At a PIJIP-hosted seminar on intellectual property and the Trans-Pacific Partnership Agreement (TPP) last week, present and former Chilean trade officials questioned whether joining the TPP would be worth its costs if it included additional demands on intellectual property.
The officials voicing this concern included Senator Ricardo Lagos, son of the former president of Chile and lead of the negotiation of the US-Chile free trade agreement (FTA) as the head of the Foreign Ministry’s Department of Trade Policy under President Michelle Bachelet; Alvaro Díaz, of ECLAC, the former Ambassador of Chile to Brazil and Undersecretary of Educationat the time of the US-Chile FTA negotiation; and Ana Novik, a current senior official in DIRECON (the Ministry of Foreign Relations) overseeing the current TPP negotiations.
Each of the presenters explained that Chile already has market access agreements with every country in the TPP region, and therefore the trade benefits of joining TPP are likely to be minimal. Each therefore questioned whether the costs of joining TPP, especially in terms of any presumed increased obligations to expand proprietor rights in intellectual property law demanded by the U.S., would be worth incurring.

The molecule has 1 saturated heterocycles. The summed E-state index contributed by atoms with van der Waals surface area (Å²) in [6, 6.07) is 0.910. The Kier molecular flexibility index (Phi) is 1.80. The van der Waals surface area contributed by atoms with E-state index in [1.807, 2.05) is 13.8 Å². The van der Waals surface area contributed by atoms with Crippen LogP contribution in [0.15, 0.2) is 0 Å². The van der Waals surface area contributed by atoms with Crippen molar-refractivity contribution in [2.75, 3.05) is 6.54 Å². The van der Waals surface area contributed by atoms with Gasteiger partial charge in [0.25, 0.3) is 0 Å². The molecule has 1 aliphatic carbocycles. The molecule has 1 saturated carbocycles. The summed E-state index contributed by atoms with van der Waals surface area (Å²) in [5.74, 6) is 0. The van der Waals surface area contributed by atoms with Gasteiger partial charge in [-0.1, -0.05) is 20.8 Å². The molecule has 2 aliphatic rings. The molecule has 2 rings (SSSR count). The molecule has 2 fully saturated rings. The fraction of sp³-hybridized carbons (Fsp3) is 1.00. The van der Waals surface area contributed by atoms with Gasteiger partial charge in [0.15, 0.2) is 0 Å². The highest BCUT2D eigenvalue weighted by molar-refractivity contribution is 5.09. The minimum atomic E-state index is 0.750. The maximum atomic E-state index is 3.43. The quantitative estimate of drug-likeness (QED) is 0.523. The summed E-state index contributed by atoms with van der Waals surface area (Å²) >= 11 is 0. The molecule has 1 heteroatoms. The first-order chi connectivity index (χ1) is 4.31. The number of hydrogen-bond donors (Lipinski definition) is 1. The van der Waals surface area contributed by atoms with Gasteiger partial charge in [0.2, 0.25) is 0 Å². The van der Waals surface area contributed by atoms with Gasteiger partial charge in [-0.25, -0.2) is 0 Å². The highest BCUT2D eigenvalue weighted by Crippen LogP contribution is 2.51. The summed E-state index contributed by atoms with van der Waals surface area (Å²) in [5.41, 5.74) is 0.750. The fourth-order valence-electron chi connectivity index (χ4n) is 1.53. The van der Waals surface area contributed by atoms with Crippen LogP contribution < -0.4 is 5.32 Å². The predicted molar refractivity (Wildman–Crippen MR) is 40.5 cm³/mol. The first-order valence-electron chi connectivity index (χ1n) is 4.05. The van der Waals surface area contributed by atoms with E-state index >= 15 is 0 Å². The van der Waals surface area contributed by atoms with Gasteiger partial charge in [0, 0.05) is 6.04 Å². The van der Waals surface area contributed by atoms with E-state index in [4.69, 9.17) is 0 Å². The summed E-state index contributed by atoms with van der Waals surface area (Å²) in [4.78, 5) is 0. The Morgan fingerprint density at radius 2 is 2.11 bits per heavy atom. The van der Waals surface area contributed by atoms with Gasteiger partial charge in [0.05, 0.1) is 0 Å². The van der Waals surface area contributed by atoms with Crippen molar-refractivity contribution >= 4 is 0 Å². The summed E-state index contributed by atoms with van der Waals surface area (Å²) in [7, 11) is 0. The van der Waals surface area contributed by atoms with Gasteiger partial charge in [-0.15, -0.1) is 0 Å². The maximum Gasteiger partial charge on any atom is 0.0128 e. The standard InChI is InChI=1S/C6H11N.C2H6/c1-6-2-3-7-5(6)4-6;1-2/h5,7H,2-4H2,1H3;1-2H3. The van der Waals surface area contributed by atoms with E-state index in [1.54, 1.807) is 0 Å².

The remarks from senior past and present trade officials provides a unique window on the challenges the US is facing attempting to push a radical IP chapter (beyond that in any previous FTA or multilateral agreement) in the TPP negotiation. Normally, the US maintains pressure on its negotiating partners by trading off market access to the U.S. for domestic legislative change in the foreign country. The legitimacy of this kind of barter should be questioned from the perspective of democratic process. But the barter is not even possible with countries that he U.S. has already opened markets to. For Chile and other TPP partners with FTAs with the U.S. (e.g. Australia and Peru), the U.S. IP chapter is all stick and no carrot.
Senator Lagos began the discussion questioning whether a trade agreement focusing on APEC countries has the proper geographic focus.
“Why don’t we have a true Latin American regional FTA? . . . Chile already has obtained a privileged relationship with all members of TPP. So will TPP be a benefit, or only a cost? Some countries want access to the US market. We already have it. Maybe there could be room for a little more pain on IP if I get something in return. When we developed the US FTA we received market access. But this (a market access benefit from the TPP) does not seem to be happening. What are we really going to get out of this?”
The real opportunity in the region will be in opening markets to China, not the U.S., he argued. But adopting a very high standard intellectual property chapter in TPP would likely prevent China from ever joining it, he explained.
“Many are saying that TPP is only a platform for the US. But what about China? How does this affect us if China is kept out?”